MICHELE NORRIS, host:
For some perspective on the release of those British captives, we turn to Karim Sadjapour. He is an Iran expert at the Carnegie Institute for International Peace. So good to talk to you again.
Mr. KARIM SADJAPOUR (Carnegie Institute for International Peace): Thank you.
NORRIS: Now, we spoke to you last week when the crisis was still heating up. Your reaction to today's news?
Mr. SADJAPOUR: I think it was to be expected that these British sailors were going to be released in due time. We always pointed out that Iran is not Hezbollah, Iran is not al-Qaida, so it's certainly had no intention of harming these sailors and they certainly had no intention of prolonging this over the long term. But I think Iran was looking for a dignified way out, a way of saving face. And I think in the eyes of Iranian officials they had found that way out.
NORRIS: There is a lot of speculation as to why Iranian President Mahmoud Ahmadinejad would make this move and announce it in quite this way. Do you have any insight on what happened behind the scenes?
Mr. SADJAPOUR: I think behind the scenes what took place was that the leadership in Tehran, especially Ayatollah Khamenei, they realized how tarnished Iran's international reputation of Iran's president, Mahmoud Ahmadinejad. You know, the last two years he's known for his talk about wiping Israel off the map, for questioning the validity of the Holocaust.
And I think this was a gesture to him being able to announce this. And he has an air for flamboyant pageantry and I think this fits very much in line with what he has done in the past couple of years as president.
NORRIS: We saw a little bit about today when he was shaking hands with some of the captives, joking with one of them; so you came on a mandatory vacation. Were you surprised to see that?
Mr. SADJAPOUR: Not necessarily, because again, this is someone who feels like he himself has a common touch. He's a man of the people. And it was interesting, as we heard earlier, he implored Tony Blair to think about the well-being of the British public. And it's interesting that since Ahmadinejad has come to office, he ran on a platform of economic populism, of putting the oil money on people's dinner tables. But he's actually very much neglected economic concerns domestically within Iran. And he's focused much more on foreign policy.
NORRIS: Karim, what does this mean for Iran in the long run in terms of the country's standing and its often-contentious relationship with other countries, including the U.S.?
Mr. SADJAPOUR: Well, that's a great a question, Michele. And I think that my own interpretation is that this is characteristic Iranian behavior in the sense that they put short-term tactics at the expense of long-term vision. So in the short term, they feel like they've done quite well. One of their comrades, an Iranian official, was released yesterday in Iraq. And they feel they were able to - they thought they were able to save face with this latest move. But in terms of long-term vision, I think this is really further undermine the Iran's international credibility, Iran's international reputation. And I think in the eyes of European officials, this has further eroded confidence in their eyes that Iran has a mature political leadership and can be dealt with diplomatically.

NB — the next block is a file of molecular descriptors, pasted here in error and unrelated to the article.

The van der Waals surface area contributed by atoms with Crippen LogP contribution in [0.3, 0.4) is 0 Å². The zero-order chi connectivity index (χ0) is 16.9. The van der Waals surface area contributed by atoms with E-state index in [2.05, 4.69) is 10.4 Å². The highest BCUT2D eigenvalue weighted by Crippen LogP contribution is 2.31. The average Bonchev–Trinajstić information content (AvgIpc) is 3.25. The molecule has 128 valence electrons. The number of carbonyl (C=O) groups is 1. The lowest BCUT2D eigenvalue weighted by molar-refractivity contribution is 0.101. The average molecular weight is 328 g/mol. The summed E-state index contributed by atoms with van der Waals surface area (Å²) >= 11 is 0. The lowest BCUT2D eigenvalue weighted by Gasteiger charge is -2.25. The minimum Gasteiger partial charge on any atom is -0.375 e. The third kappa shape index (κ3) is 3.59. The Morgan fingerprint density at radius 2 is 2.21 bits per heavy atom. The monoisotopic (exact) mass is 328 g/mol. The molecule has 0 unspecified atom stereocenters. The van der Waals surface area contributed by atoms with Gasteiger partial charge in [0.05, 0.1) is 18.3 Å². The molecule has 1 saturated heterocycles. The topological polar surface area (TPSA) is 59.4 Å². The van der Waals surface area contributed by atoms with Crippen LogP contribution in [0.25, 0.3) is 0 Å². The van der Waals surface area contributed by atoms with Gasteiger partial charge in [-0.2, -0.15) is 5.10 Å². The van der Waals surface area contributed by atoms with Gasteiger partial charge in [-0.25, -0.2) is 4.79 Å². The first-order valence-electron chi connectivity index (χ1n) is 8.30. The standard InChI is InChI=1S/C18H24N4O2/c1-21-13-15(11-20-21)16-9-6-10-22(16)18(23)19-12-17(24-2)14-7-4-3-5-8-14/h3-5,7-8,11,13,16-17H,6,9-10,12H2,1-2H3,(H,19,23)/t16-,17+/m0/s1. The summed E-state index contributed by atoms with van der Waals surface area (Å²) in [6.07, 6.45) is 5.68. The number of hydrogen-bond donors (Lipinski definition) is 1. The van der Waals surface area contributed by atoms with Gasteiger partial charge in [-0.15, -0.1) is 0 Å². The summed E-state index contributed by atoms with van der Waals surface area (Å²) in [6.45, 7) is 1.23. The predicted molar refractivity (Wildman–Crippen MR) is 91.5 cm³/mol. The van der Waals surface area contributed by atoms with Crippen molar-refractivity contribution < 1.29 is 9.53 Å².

NORRIS: In terms of the stalemate, as this played out, Tony Blair seemed to go out of his way to be firm, but as he said, to be non-negotiating but also non-confrontational. Is this a case where Iran has responded positively to quiet negotiations? And is there a framework, I guess, looking towards the future for dealing with this country?
Mr. SADJAPOUR: That's a great question as well. And I think this in some ways can be a lesson to the U.S. government, that despite the fact that this was a crisis situation between the two sides, between the British and the Iranians, the fact that there was an ambassador - an Iranian ambassador in London and a British ambassador in Tehran and the dialogue was retained at the highest levels, they were able to resolve this peacefully. And what we see with the United States and Iran is that there was this crisis which took place in 1979. Relations were broken off and they've never been returned since. So I think that it's a lesson that even when you have an adversarial relationship or a crisis situation with countries, a dialogue is a much better way of solving things.
NORRIS: Just very quickly, President Ahmadinejad did say that it was time to create a relationship with the U.S., very different from what we heard from him in the past.
Mr. SADJAPOUR: Well, I think that this is an edict which we've heard actually somewhat frequently from Iranian officials, that they're ready to have relations with the U.S. if the U.S. approaches them with a different attitude. But again, I don't think that the result of the taking of British sailors is going to change the U.S. attitude.
NORRIS: Karim, thanks so much.
Mr. SADJAPOUR: Thank you. A pleasure.
NORRIS: Karim Sadjapour is an Iraq expert at the Carnegie Institute for International Peace.
NPR transcripts are created on a rush deadline by a contractor for NPR, and accuracy and availability may vary. This text may not be in its final form and may be updated or revised in the future. Please be aware that the authoritative record of NPR's programming is the audio.